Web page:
WHAKATANE High School students have performed with distinction in the New Zealand Secondary Schools Writing Competition, Write Off Line. Riley Lamb won the poetry competition and Jacob Hagan was second in the prose section. This is the third year in a row that Whakatane High School students have been among the winners in this competition. The competition is run by Young NZ Writers, which has been providing writing and publishing opportunities for school students since 2011. See www.youngnzwriters.weebly.com.
By Jacob Hagan, year 10, Whakatane High School
ON the top of a hill, placed on a seat with two wheels, I was staring down a dip, about sixty degrees steep, ten metres deep, speckled with sharp, jagged gravel like the mouth of some alien sea creature ready to consume all those who’d venture into its mouth. My friends were on the opposite side of the dip, waving with shouts of encouragement.
But I could only think of everything that could go wrong. I could skid on the gravel and fly head first into the thick stump of a redwood tree. I could hit an unsuspecting kiwi bird and have its beak embedded deep into my heart. This sea-monster dip screamed 100% certain death.
And as if he was reading my mind, Jerry, my best friend, shouted from across the dip,
“You’re not gonna die, bud! We’ve made it! You can too!”
I considered what he said for a moment.
I mean, I’m pretty sure I’ve never seen a kiwi in the wild, but I do know they exist …
And then my leg just kicked forward, without my consent, and my right hand released the brake, and as my whole body broke from my command, a cheer broke out in front of me but soon became silenced by the wind rushing past my ears … and also by my primal, involuntary scream.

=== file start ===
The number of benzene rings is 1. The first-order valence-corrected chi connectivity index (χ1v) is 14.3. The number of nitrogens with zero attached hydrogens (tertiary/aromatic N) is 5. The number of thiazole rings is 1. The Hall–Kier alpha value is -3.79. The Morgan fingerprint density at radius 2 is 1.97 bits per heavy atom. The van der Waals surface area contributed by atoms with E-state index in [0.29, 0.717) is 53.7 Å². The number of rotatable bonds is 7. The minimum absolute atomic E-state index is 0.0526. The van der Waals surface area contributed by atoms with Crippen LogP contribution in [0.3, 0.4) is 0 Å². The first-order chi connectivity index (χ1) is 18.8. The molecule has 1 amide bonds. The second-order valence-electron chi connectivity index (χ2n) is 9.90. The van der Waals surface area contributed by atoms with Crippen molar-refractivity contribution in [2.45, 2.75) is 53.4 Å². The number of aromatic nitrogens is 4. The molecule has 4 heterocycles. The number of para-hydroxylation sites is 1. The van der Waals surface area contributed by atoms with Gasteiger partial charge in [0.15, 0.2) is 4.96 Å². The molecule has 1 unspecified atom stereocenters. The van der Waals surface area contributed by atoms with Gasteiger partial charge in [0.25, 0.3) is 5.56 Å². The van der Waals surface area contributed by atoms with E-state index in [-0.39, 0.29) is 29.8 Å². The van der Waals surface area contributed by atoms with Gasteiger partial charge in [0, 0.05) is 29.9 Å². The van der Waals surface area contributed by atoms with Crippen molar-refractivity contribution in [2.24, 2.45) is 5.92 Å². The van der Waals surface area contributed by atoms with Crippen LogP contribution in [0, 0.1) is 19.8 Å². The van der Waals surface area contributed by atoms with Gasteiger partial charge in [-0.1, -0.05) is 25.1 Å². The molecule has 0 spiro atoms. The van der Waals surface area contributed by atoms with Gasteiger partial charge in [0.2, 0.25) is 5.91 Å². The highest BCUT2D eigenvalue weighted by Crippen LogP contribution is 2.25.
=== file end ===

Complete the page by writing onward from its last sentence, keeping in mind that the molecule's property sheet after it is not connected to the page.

As soon as I gained speed, my hands tightened on my brakes by instinct, and the sole of my right shoe reached aimlessly for the spraying gravel.
When I hit the lowest point, I swivelled my head to the left, checking for any birds passing by. And when I was about to exhale a sigh of relief, I spotted something rather bizarre in the middle of some ferns.
An abandoned mountain bike. It was very different from the ones I’d usually encountered; it had strange multi-coloured buttons on the handlebars and some kind of engine box. But the most mysterious of its mysteries was how it stood.
The bike wasn’t leaning on a tree, it didn’t rest on a kickstand, it just stood.
As the terrain made a sudden switch from downwards to upwards, my bike veered to the right. I heard Jerry yell, “Pedal!” but it was far too late. I face-planted into the gravel, and kept rolling until I became the moutainbiker equivalent of a crumbed chicken.